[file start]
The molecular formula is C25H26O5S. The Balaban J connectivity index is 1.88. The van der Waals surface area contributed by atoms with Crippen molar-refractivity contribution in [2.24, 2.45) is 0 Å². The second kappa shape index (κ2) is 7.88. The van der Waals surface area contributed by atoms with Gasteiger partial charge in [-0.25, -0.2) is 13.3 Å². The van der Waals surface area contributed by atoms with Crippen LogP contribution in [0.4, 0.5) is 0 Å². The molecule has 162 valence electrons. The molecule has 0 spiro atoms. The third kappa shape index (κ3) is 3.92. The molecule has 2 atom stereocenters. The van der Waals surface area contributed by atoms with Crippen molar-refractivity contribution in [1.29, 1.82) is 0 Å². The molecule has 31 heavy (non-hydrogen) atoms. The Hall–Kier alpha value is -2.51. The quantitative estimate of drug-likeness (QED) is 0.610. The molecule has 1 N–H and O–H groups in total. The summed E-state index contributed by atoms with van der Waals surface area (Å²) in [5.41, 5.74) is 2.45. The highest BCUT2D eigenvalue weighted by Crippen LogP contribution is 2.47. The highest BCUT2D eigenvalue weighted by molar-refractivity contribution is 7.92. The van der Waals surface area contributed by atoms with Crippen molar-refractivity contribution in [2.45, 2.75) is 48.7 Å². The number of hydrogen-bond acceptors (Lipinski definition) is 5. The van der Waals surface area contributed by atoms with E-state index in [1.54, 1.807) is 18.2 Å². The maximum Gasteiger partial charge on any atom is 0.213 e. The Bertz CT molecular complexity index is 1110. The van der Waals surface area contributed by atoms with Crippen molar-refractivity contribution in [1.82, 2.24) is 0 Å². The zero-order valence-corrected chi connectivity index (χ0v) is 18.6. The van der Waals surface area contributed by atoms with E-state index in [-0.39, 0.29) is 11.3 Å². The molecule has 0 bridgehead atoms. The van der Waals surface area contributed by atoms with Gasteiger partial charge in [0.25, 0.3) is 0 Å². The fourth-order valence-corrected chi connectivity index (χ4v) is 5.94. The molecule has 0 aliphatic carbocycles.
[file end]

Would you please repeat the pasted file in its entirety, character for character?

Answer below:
The molecular formula is C25H26O5S. The Balaban J connectivity index is 1.88. The van der Waals surface area contributed by atoms with Crippen molar-refractivity contribution in [2.24, 2.45) is 0 Å². The second kappa shape index (κ2) is 7.88. The van der Waals surface area contributed by atoms with Gasteiger partial charge in [-0.25, -0.2) is 13.3 Å². The van der Waals surface area contributed by atoms with Crippen LogP contribution in [0.4, 0.5) is 0 Å². The molecule has 162 valence electrons. The molecule has 0 spiro atoms. The third kappa shape index (κ3) is 3.92. The molecule has 2 atom stereocenters. The van der Waals surface area contributed by atoms with Crippen molar-refractivity contribution in [1.29, 1.82) is 0 Å². The molecule has 31 heavy (non-hydrogen) atoms. The Hall–Kier alpha value is -2.51. The quantitative estimate of drug-likeness (QED) is 0.610. The molecule has 1 N–H and O–H groups in total. The summed E-state index contributed by atoms with van der Waals surface area (Å²) in [5.41, 5.74) is 2.45. The highest BCUT2D eigenvalue weighted by Crippen LogP contribution is 2.47. The highest BCUT2D eigenvalue weighted by molar-refractivity contribution is 7.92. The van der Waals surface area contributed by atoms with Crippen molar-refractivity contribution in [2.45, 2.75) is 48.7 Å². The number of hydrogen-bond acceptors (Lipinski definition) is 5. The van der Waals surface area contributed by atoms with E-state index in [1.54, 1.807) is 18.2 Å². The maximum Gasteiger partial charge on any atom is 0.213 e. The Bertz CT molecular complexity index is 1110. The van der Waals surface area contributed by atoms with Crippen molar-refractivity contribution in [1.82, 2.24) is 0 Å². The zero-order valence-corrected chi connectivity index (χ0v) is 18.6. The van der Waals surface area contributed by atoms with E-state index in [-0.39, 0.29) is 11.3 Å². The molecule has 0 bridgehead atoms. The van der Waals surface area contributed by atoms with Gasteiger partial charge in [0.25, 0.3) is 0 Å². The fourth-order valence-corrected chi connectivity index (χ4v) is 5.94. The molecule has 0 aliphatic carbocycles.